Marina Xenofontos

Public Domain

★★★☆☆

On until 30 December 2023

There’s an unfortunate ‘emerging artist’ vibe to this handful of readymade sculptures and not only because the show is part of a commercial “emerging artist” prize. Xenofontos replaced the gallery’s door with one salvaged from a mid-range 1980s Greek apartment building. Its lock is broken. In the vestibule, a fragment of an industrial ventilation system periodically spins up. It stops soon after. A stack of mass-market plastic garden chairs finds a home in the corner. They failed quality control. Two chains made of silver walking sticks hang from the high ceiling. They’re too weak to support anything. The titles of these works allude to class, industry, and royalty. But all this is nostalgia, and nothing’s a challenge.

A series of unassuming pieces based on the evacuation plans of civic buildings, presented separately in a darkened room, bring a dose of hazard which was missing thus far. Each is a constellation, quite literally, of LEDs that occasionally flash to reveal images of eyes and ears. But this is a put-on, one imagines, to capture the visitors’ faces. This non-consensual game of blind hide-and-seek cuts through the public domain more than Xenofontos’ wistful recollections in the rest of the show.


notes and notices are short and curt exhibition reviews. Read more:

Teewon Ahn and Ibrahim Meïté Sikely at Gianni Manhattan and P21 at Project Native Informant ★★★☆☆

Teewon Ahn and Ibrahim Meïté Sikely

★★★☆☆

These works are as garish as they are fun to look at.

Pope.L, Hospital at South London Gallery ★★★☆☆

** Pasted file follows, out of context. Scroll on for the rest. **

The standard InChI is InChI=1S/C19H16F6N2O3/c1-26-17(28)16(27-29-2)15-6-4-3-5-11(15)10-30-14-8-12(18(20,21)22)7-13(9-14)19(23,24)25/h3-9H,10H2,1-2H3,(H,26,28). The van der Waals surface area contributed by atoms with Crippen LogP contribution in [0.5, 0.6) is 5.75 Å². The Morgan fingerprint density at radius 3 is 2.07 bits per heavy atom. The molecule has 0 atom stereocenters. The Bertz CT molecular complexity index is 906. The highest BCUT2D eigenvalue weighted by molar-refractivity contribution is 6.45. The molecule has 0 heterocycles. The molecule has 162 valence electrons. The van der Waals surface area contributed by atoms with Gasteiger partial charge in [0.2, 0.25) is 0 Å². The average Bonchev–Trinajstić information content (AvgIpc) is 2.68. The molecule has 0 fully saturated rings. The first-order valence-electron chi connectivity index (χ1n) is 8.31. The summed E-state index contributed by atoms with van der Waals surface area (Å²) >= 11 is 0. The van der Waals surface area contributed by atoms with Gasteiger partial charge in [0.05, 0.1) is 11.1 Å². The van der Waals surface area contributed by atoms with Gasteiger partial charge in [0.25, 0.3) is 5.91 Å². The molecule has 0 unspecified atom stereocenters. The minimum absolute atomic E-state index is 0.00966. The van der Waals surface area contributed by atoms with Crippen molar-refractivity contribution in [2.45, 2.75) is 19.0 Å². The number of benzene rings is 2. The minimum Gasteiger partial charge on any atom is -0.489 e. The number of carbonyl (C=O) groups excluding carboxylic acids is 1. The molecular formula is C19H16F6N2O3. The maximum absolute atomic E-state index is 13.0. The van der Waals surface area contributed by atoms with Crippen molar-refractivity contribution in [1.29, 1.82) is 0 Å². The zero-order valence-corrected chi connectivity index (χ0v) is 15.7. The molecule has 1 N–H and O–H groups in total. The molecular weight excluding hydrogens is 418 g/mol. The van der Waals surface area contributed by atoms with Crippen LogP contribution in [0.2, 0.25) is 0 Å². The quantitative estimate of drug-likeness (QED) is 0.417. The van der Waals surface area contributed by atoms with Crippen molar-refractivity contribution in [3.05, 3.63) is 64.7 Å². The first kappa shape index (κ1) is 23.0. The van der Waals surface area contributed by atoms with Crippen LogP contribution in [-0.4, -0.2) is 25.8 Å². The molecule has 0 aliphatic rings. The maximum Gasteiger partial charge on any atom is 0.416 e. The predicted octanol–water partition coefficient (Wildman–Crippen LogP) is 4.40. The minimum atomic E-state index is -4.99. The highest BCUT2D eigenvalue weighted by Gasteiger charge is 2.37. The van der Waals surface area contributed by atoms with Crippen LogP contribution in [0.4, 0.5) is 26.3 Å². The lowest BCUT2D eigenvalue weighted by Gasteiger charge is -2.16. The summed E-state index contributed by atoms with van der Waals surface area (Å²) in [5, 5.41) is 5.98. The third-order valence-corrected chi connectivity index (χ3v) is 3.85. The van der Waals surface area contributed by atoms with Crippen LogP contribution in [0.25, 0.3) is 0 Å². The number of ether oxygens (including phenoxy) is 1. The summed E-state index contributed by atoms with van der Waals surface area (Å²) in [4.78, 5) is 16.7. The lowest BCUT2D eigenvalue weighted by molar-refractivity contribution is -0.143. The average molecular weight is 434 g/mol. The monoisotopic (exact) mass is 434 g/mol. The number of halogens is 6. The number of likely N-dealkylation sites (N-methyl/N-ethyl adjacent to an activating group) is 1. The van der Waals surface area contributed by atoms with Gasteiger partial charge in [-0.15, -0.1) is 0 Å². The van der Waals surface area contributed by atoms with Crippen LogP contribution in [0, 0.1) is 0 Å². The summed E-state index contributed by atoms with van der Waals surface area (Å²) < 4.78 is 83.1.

Pope.L

Hospital

★★★☆☆

This project lands in the joke section of Animal Farm and not as a prophecy of the Jan 6th insurrection.

Pauline Boty at Gazelli Art House ★★★★☆

Pauline Boty

A Portrait

★★★★☆

This exhibition mixes the woman and her legend, but without the air of mystery she enjoyed during her lifetime.

Sibylle Ruppert, Frenzy of the Visible at Project Native Informant ★★★★☆

Sibylle Ruppert

Frenzy of the Visible

★★★★☆

This is the fodder of DeviantArt and the last year’s AI engines.

The last train after the last train at Public ★★★☆☆

The last train after the last train

★★★☆☆

The failed magic tricks in Lyndon Barrois Jr.’s canvases would hang in the final scene of Chinese Roulette in which everyone turns against everyone.

Francesca DiMattio, Wedgwood at Pippy Houldsworth ★★★☆☆

Francesca DiMattio

Wedgwood

★★★☆☆

In DiMattio’s giant ceramics kiln, everyday motifs like sneakers and knickers clash into the ornate Rococo stove and the Victorian China snuff box.

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